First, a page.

But I digress. What jumped out at me from the article was the one-way prices:
  • First class: $425
  • Second class (i.e. coach): $300
  • Advance purchase restricted second-class/coach: $80-$160
Now, since the most touted route for Texas is DFW-Houston, let's look at comparable flight prices:
  • Continental first-class walk-up fare: $264
  • Southwest walk-up coach: $136-$151
  • Southwest advance-purchase restricted coach: $49-$106
So, for a route of roughly the same distance, HSR is roughly twice as expensive as current airplane service, which, by the way, is one of the most frequently serviced routes the country between Southwest, Continental, and American.

So tens of billions are spent to provide service that is twice as expensive as we already have? No wonder everybody wants the Feds to pay for it.

A more cost-effective alternative for Texas may be "higher-speed rail" running around 100mph on existing tracks (the 'higher' is relative to existing trains, not HSR, so we have the confusing situation of higher-speed rail being slower than high-speed rail). More here and here, as well as a Texas track map. This would also be compatible with the plans for 290 and Galveston commuter rail.

I've been collecting some other HSR links for a while now that are worth passing on:

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Thursday, November 05, 2009

Texas schools are better than you think (but still have a long way to go)

For a while I've been wanting to do a post on this McKinsey report titled "The Economic Impact of the Achievement Gap in America's Schools" (main report, supporting charts).

First, the (very) bad news:

This report examines the dimensions of four distinct gaps in education: (1) between the United States and other nations, (2) between black and Latino students and white students, (3) between students of different income levels, and (4) between similar students schooled in different systems or regions.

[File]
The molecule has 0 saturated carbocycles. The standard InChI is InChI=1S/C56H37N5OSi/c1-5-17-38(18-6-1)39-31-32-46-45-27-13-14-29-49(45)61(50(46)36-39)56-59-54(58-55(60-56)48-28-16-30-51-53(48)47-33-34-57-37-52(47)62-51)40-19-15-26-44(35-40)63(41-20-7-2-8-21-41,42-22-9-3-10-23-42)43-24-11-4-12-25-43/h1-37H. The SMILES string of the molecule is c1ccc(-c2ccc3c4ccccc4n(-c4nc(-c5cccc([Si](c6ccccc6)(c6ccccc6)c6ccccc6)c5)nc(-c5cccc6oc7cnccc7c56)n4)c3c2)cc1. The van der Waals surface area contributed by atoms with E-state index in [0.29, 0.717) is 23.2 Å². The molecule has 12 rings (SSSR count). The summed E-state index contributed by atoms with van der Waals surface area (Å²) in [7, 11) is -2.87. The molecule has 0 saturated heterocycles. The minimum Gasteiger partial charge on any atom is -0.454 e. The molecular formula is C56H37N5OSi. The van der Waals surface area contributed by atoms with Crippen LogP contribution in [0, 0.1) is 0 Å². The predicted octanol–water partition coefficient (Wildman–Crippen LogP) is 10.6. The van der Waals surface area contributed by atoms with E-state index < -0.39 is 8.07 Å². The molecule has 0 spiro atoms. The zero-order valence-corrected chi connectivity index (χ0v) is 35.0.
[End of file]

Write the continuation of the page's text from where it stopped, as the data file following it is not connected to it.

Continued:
The report finds that the underutilization of human potential as reflected in the achievement gap is extremely costly. Existing gaps impose the economic equivalent of a permanent national recession—one substantially larger than the deep recession the country is currently experiencing. For individuals, avoidable shortfalls in academic achievement impose heavy and often tragic consequences via lower earnings, poor health, and higher rates of incarceration.

But within the report is small silver lining for Texas:
...differences in public policies, systemwide strategies, school site leadership, teaching practice, and perhaps other systemic investments can fundamentally influence student achievement. California and Texas, for example, are two large states with similar demographics. Yet as shown in Exhibit 7, Texas students are, on average, one to two years of learning ahead of California students of the same age, even though Texas has less income per capita and spends less per pupil than California. (details on p.58/57 chart here)
...the best-performing state for low-income blacks (Texas). (#2 for low-income whites behind MA, based on 4th-grade math)
So much for the argument that more money is the answer to improving public schools.

Some other nuggets from the slide pack of supporting charts:
  • Houston is near the top of metros for math performance of low-income black fourth-graders, and well above the national average (p.57 of pdf, labeled p.56).
  • On the downside, HISD is five points behind the Texas state average (p.65/64).